Yesterday I poked my head into the American Wind Energy Association's national conference in Los Angeles, which was not only well-attended by wind energy enthusiasts and industry manufacturers but by a well-known mayor (Villaragosa, of Los Angeles), a few governors (Schweitzer of Montana and Culver of Iowa) not to mention a senator (Daschle) and a congressman (McNerney). There was lots of big talk about how wind is the future, and a big exhibition hall full of big manufacturers of big wind turbines and poles and transmission lines and other sorts of hi-tech geegaw, but the thing that most interested me was the small wind area. It was only a few booths, but there was something about it them appealed to me as an individual, a green energy enthusiast and, let's face it, a typical American consumer (hey, I could buy that!).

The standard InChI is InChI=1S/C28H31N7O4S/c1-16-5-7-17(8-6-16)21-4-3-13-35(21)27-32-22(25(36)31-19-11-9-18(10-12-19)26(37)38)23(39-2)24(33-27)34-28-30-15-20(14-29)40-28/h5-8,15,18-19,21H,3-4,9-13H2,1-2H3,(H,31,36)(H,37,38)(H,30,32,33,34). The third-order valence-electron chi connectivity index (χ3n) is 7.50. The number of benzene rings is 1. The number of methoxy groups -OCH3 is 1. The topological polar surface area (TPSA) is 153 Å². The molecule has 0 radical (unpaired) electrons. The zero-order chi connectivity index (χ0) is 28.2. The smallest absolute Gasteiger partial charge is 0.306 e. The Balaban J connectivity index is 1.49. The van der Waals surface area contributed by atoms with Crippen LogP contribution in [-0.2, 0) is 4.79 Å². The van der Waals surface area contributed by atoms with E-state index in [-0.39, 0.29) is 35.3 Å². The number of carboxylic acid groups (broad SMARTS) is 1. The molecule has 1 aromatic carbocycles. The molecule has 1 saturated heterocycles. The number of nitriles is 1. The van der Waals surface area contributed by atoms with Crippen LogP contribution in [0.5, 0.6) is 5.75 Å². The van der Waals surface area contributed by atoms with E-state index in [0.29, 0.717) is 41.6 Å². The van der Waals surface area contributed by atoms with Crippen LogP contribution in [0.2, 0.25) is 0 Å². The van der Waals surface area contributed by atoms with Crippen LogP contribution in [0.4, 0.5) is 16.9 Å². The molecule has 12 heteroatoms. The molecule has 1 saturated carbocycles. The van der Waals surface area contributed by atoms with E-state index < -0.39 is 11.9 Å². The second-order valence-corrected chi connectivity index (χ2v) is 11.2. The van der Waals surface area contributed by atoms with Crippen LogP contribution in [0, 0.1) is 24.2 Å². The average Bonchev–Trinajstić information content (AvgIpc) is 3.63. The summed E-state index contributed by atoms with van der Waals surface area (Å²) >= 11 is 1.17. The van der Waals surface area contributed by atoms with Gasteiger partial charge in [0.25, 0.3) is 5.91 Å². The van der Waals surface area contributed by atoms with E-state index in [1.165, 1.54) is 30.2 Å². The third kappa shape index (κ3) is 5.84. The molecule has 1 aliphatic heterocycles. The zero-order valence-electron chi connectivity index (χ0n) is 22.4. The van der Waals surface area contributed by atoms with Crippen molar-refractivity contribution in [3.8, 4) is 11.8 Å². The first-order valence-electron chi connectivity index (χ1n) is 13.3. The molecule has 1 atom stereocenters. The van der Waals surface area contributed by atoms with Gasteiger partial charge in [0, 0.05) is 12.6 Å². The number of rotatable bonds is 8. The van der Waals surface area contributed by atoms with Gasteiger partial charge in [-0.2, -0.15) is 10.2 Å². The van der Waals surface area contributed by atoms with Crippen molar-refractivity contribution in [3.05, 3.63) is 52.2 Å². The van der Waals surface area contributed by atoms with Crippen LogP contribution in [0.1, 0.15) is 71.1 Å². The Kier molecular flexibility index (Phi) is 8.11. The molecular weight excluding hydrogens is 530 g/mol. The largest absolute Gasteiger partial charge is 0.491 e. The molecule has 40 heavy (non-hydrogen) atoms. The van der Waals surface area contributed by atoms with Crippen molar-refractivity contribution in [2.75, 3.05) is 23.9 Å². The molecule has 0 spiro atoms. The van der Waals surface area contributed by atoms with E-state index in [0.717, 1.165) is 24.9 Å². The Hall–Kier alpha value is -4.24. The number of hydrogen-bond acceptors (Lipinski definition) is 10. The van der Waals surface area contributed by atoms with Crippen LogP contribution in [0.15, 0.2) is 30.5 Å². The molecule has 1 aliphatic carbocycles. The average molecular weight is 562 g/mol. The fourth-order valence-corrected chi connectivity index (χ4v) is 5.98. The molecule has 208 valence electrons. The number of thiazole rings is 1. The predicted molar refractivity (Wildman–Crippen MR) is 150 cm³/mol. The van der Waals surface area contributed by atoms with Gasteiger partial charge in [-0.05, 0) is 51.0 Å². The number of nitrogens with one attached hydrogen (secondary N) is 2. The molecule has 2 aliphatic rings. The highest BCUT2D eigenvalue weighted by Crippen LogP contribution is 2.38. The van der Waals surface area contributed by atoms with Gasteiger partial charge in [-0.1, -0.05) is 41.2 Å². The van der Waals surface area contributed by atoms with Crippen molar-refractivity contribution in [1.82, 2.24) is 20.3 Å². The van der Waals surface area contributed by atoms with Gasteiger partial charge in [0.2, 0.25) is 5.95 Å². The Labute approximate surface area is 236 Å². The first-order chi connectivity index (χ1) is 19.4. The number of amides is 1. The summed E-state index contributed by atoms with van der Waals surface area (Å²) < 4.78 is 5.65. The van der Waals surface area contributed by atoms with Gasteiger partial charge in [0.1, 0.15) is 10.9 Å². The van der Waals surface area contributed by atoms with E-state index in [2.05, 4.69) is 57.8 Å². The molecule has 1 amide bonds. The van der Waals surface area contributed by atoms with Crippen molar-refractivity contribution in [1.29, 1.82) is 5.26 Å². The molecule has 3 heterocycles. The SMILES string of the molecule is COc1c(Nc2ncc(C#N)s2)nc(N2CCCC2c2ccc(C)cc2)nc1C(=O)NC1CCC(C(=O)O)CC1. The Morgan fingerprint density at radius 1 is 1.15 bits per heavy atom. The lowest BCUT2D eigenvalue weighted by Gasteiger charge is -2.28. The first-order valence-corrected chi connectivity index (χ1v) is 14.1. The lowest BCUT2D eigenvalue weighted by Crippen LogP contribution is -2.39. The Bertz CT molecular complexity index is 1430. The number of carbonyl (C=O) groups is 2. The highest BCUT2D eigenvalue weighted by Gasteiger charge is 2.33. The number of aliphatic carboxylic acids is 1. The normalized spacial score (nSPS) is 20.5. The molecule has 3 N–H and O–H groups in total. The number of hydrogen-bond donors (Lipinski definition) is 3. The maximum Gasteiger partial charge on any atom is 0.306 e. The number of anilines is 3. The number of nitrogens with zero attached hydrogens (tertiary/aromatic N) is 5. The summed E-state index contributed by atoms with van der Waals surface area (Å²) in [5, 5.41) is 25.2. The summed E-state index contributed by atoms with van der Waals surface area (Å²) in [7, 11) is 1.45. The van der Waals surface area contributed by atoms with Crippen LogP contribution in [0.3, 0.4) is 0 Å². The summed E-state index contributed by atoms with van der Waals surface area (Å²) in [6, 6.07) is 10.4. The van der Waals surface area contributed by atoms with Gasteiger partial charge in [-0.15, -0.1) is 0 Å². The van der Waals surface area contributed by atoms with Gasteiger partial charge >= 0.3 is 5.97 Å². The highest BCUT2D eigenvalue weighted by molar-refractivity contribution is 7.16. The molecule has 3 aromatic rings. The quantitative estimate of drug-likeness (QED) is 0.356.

For about $15,000, for instance (much of which is permitting and installation fees), you could invest in the Skystream 3.7, a small, sleek-looking wind turbine that can generate between 40-100% of a home or small business' power needs. (It actually does look pretty cool; the company calls it "the iPod of wind power.") There's no battery or anything, it connects directly to your home, and depending on how your local utility works, if it gets really windy it might even start spinning your meter backwards (meaning the power company pays you, rather than the other way around). Of course, it's not quite plug-and-play yet (as iPods are): you have to have an average wind speed of about 10mph, live on a half-acre with unobstructed views, make sure your local zoning laws permit you to erect 42-foot structures on your property and, oh yeah, find out if your power company will actually let you hook this thing up. (Check out the company's website for more info.)